In the April 28 issue of "Science" ,the one about the improvement
in cloning technology, I found the following two paragraphs, they
seem important to me, I'd like somebody to tell me why I'm wrong.
" Another sign that the cloning process had somehow turned back
the clock on the animals' cells came when the team cultured
fibroblasts, a type of connective tissue cell, from the calves' ears.
The cells expressed high levels of a gene called EPC-1, which is
typically found at high levels in young cells and may be involved in
cell division and proliferation."
An imperial result independent of telomeres that seems to indicate
the cells really are more youthful, or rather act more youthfully.
"In a related experiment, the team cloned five calf fetuses from adult cells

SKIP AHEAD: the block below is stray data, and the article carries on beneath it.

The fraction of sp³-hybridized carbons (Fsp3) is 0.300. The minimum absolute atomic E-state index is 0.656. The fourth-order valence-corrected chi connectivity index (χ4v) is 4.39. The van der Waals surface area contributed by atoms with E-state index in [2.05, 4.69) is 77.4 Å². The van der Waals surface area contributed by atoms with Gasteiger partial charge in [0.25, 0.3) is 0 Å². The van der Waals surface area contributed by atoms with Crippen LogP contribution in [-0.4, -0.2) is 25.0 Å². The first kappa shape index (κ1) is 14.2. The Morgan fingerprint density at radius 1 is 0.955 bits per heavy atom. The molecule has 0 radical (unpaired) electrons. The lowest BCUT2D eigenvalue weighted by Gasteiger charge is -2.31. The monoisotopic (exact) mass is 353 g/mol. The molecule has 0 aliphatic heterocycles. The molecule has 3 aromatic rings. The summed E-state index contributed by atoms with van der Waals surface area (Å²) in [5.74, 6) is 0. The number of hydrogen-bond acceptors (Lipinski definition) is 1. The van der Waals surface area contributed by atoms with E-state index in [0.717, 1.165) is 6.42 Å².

kept in culture until senescence. They removed the fetuses at 6 weeks
of gestation so they could compare their cells with those of normal fetal
calves. The clones' cells divided an average of 93 times compared to
only 61 for cells from normal calves. If this increased life-span extends
to the whole animal, Lanes says, there is "a real possibility" that cloned
animals might live as much as 50% longer than their normal counterparts
--up to 180 to 200 years in the case of humans--an idea, he says, that
"is going to raise an eyebrow or two.""
That's even more direct evidence. I grant you it still doesn't prove the entire animal
will live longer but it does give considerable weight to that idea; and a increase
from 61 to 93 divisions is not small and is not theoretical, it's a concrete
experimental result. I know Robert Bradbury has expressed some contempt for
this work but I confess I just don't understand why. Perhaps the effect was caused
because the telomeres got longer, perhaps it was caused by something else, but
whatever the reason the result if true is pretty damn interesting. And I happen to think
it probably is true, I mean It's not like the report came out of The National Enquirer,
"Science along with "Nature" are the two most respected science journals in the world.
John K Clark firstname.lastname@example.org
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